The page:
Moire effect is a visual perception that occurs when viewing a set of lines or dots that is superimposed on another set of lines or dots, where the sets differ in relative size, angle, or spacing. The moiré effect can be seen when looking through ordinary window screens at another screen or background.
The effect is normally seen when images are displayed on a screen at a reduced size. Viewing an image at 30% of the original size can cause the photo to display a confusing pattern on the screen. Showing the images at 100% actual size on the screen you will most likely not see the moire effect.
Normally this will happen on heavy textural outfits which have a high contrast of detail of pattern to the eye. Best to avoid such items, but if you find it's your favourite jacket we can correct the final image in the retouching process. Above you can see the moire effect on the jacket.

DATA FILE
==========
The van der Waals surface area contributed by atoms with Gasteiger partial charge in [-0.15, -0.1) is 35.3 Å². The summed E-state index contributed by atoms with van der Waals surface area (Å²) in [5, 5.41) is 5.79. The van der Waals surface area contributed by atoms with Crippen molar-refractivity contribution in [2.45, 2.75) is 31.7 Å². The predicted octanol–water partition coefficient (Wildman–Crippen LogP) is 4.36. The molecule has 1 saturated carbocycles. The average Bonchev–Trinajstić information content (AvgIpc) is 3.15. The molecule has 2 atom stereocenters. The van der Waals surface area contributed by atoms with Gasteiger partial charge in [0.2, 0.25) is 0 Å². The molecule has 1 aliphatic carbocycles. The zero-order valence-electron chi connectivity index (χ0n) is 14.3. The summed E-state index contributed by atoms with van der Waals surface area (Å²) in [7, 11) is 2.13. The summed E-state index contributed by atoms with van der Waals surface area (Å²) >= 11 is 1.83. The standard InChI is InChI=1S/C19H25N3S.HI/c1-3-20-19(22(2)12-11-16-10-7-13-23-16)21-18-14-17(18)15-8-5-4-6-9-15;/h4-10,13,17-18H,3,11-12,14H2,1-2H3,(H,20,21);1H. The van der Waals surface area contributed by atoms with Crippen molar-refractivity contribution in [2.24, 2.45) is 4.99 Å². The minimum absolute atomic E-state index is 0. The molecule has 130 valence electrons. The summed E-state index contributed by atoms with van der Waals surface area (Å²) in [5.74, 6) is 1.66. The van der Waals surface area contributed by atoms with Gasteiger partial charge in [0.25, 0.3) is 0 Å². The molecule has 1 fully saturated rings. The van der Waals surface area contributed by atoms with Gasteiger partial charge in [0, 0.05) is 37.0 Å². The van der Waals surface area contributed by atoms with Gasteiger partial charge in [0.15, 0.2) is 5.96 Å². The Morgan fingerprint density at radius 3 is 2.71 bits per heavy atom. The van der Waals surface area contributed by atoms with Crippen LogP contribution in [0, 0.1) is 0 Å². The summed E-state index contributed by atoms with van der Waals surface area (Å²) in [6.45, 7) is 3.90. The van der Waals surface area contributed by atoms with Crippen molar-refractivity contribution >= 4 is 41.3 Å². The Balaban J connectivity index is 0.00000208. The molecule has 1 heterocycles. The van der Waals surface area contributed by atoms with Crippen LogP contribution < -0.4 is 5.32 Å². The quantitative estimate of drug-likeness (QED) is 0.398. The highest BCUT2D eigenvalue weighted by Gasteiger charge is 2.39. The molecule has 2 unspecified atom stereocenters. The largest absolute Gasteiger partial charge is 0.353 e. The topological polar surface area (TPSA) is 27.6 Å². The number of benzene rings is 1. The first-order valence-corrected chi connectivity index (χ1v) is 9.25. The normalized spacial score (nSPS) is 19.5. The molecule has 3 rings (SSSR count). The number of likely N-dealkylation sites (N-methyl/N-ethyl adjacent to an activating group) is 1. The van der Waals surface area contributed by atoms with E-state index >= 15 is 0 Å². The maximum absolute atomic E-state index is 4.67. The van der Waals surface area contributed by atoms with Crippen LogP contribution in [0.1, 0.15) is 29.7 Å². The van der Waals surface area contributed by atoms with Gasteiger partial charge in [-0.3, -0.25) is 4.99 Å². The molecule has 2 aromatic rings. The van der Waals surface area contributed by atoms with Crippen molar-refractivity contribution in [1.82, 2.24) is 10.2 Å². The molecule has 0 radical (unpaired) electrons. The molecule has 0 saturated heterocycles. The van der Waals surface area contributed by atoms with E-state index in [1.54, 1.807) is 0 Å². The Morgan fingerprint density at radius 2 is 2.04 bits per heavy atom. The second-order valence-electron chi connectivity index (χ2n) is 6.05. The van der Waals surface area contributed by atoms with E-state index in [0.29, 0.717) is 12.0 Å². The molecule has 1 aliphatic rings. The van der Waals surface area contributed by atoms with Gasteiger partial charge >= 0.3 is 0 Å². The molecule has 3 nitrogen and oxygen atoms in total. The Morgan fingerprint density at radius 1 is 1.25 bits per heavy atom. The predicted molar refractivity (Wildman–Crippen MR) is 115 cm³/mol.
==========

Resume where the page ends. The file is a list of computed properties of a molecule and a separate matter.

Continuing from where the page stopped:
The illustration shows two sets of lines of equal thickness and equal spacing, but one set is angled at a few degrees while the other set runs vertically. The moiré effect in this case appears as a set of thick, ill-defined, nearly horizontal bars.
Moire effected image corrected as part of the retouching process.